It’s 50 years to the day - May 6, 1961 - that the club secured the famous ‘double’ by beating Leicester City in the FA Cup Final.
Goals from centre-forward Bobby Smith and winger Terry Dyson made reality what many believed was impossible at the time – winning the First Division championship and the FA Cup in the same season.
We were the first team to achieve the feat in the 20th century after Preston first did it in 1889 and then Aston Villa in 1897.
The title was already in the bag by the time manager Bill Nicholson led his team out at Wembley Stadium on that Saturday afternoon 50 years ago.
The championship was clinched with a 2-1 victory against Sheffield Wednesday at the Lane on April 17, 1961. That meant second-placed Owls were eight points adrift with three games remaining – remember, it was two points for a win.
The damage was done in a staggering start to that campaign. The team won its first 11 matches, 14 out of the first 15 and 22 of the first 25 and were 10 points clear by the turn of the year.
Seen as one of the greatest teams in football history, Bill’s players lit up the country with an attacking style of football, scored 115 goals in 42 league matches and another 21 in seven FA Cup ties.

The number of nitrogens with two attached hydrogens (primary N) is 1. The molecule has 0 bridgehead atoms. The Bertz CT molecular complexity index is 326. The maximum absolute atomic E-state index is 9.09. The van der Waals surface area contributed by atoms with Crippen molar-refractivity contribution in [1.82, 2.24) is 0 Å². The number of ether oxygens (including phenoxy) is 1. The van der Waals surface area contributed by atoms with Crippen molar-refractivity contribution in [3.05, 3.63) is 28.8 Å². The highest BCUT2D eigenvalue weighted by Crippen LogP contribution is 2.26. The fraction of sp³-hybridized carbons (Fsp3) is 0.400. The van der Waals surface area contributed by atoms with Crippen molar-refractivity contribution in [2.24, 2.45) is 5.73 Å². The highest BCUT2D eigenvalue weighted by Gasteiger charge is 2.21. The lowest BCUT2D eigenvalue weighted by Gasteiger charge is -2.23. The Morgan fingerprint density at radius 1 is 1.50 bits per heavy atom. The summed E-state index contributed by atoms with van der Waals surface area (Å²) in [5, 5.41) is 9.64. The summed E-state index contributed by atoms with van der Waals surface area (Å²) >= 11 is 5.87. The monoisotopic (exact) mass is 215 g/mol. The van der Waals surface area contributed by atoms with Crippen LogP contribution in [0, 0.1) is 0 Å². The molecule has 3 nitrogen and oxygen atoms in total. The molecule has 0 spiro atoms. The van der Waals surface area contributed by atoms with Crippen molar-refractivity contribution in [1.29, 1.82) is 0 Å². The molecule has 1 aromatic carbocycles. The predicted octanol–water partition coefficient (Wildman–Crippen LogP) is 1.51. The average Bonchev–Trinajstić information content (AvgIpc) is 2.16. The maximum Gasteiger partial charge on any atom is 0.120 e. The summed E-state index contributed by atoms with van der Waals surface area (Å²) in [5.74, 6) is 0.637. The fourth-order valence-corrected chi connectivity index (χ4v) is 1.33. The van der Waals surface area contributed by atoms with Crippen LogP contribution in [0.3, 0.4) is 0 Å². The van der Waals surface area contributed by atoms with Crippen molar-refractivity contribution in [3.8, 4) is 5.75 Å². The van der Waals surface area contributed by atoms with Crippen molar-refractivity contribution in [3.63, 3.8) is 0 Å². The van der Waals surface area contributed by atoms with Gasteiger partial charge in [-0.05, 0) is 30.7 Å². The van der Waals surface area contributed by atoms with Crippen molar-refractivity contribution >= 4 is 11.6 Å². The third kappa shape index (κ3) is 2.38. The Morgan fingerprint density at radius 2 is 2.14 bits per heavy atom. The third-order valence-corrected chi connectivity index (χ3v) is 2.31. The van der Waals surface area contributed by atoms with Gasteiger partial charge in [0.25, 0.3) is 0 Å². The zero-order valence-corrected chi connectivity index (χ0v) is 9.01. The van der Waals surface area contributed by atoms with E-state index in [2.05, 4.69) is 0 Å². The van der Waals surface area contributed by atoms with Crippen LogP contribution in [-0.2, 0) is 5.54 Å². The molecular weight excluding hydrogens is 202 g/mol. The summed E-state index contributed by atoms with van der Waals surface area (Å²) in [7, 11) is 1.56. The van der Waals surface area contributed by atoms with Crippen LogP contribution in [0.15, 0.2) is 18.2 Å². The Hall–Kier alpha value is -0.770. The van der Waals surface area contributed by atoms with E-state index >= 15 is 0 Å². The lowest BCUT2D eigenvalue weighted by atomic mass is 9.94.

Terry Dyson, the man whose goal put the FA Cup Final beyond doubt, underlined just what it meant to the team.
"We made history that day," he said. "People always remember the first – Roger Bannister’s mile, Hilary climbing Everest – and people remember us. They can’t take it away from us.
"I was fortunate to score in big games. I missed a sitter earlier in the game but I scored and when I was jogging back to the half-way line I thought to myself 'I’ve done something all kids dream about'."
Cliff Jones was another integral part of the team, weighing in with 19 goals from the wing.
"It was a great feeling walking off the pitch at Wembley knowing that we were the first team to achieve the double that century," he said. "We did it with style, we were effective and entertained at the same time.
"We had a great mixture of talent and skilful players, the likes of Danny Blanchflower, John White and then you had the power of Dave Mackay and Bobby Smith and the pace of someone like myself, so it was a great blend."
Defender Maurice Norman added: “There are so many memories, but the biggest memory was playing with such a great side and the players around me. I could have played in the middle sitting on a chair, it was that easy at times.”
The final word goes to Bill, who wrote the following in his autobiography ‘Glory, Glory, My Life With Spurs’.
"Football is a simple game and simple beliefs and tactics are those which bring the greatest rewards. One of the factors in Tottenham’s success in 1960-61 was that I had a sensible bunch of players who liked each other and wanted to play. There was no odd-man out, no maverick in the camp. They were whole-hearted enthusiasts like Dave Mackay, Terry Dyson, Terry Medwin and Cliff Jones, nice people who wanted their colleagues to be as successful as they were. We were a team in every sense of the world, and a happy team with it."